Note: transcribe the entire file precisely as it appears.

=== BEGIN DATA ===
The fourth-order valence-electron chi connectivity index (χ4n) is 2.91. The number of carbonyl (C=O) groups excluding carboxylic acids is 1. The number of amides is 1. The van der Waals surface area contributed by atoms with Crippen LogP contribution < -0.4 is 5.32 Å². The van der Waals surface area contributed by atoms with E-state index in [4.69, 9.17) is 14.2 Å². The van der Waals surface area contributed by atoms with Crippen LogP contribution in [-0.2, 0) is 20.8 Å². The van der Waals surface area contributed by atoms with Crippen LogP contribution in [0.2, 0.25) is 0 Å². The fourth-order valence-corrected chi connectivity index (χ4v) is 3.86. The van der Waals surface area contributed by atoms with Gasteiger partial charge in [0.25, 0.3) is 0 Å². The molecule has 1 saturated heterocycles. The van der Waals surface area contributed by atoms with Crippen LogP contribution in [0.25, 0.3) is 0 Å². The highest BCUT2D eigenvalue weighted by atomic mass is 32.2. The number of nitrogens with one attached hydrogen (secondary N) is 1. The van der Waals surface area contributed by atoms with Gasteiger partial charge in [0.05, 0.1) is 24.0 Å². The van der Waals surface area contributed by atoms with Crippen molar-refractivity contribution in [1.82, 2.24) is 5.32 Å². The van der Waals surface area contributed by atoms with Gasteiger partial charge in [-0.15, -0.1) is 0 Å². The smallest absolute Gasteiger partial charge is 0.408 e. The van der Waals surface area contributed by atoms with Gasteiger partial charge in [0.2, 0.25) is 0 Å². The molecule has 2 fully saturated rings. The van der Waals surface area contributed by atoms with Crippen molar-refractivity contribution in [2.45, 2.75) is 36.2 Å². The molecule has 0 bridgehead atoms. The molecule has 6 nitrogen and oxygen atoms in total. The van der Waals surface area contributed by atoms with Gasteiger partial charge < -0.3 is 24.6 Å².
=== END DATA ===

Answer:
The fourth-order valence-electron chi connectivity index (χ4n) is 2.91. The number of carbonyl (C=O) groups excluding carboxylic acids is 1. The number of amides is 1. The van der Waals surface area contributed by atoms with Crippen LogP contribution < -0.4 is 5.32 Å². The van der Waals surface area contributed by atoms with E-state index in [4.69, 9.17) is 14.2 Å². The van der Waals surface area contributed by atoms with Crippen LogP contribution in [-0.2, 0) is 20.8 Å². The van der Waals surface area contributed by atoms with Crippen LogP contribution in [0.2, 0.25) is 0 Å². The fourth-order valence-corrected chi connectivity index (χ4v) is 3.86. The van der Waals surface area contributed by atoms with Gasteiger partial charge in [0.25, 0.3) is 0 Å². The molecule has 1 saturated heterocycles. The van der Waals surface area contributed by atoms with Crippen LogP contribution in [0.25, 0.3) is 0 Å². The highest BCUT2D eigenvalue weighted by atomic mass is 32.2. The number of nitrogens with one attached hydrogen (secondary N) is 1. The van der Waals surface area contributed by atoms with Gasteiger partial charge in [0.05, 0.1) is 24.0 Å². The van der Waals surface area contributed by atoms with Crippen molar-refractivity contribution in [1.82, 2.24) is 5.32 Å². The van der Waals surface area contributed by atoms with Gasteiger partial charge in [-0.15, -0.1) is 0 Å². The smallest absolute Gasteiger partial charge is 0.408 e. The van der Waals surface area contributed by atoms with Gasteiger partial charge in [0.2, 0.25) is 0 Å². The molecule has 2 fully saturated rings. The van der Waals surface area contributed by atoms with Crippen molar-refractivity contribution in [2.45, 2.75) is 36.2 Å². The molecule has 0 bridgehead atoms. The molecule has 6 nitrogen and oxygen atoms in total. The van der Waals surface area contributed by atoms with Gasteiger partial charge < -0.3 is 24.6 Å².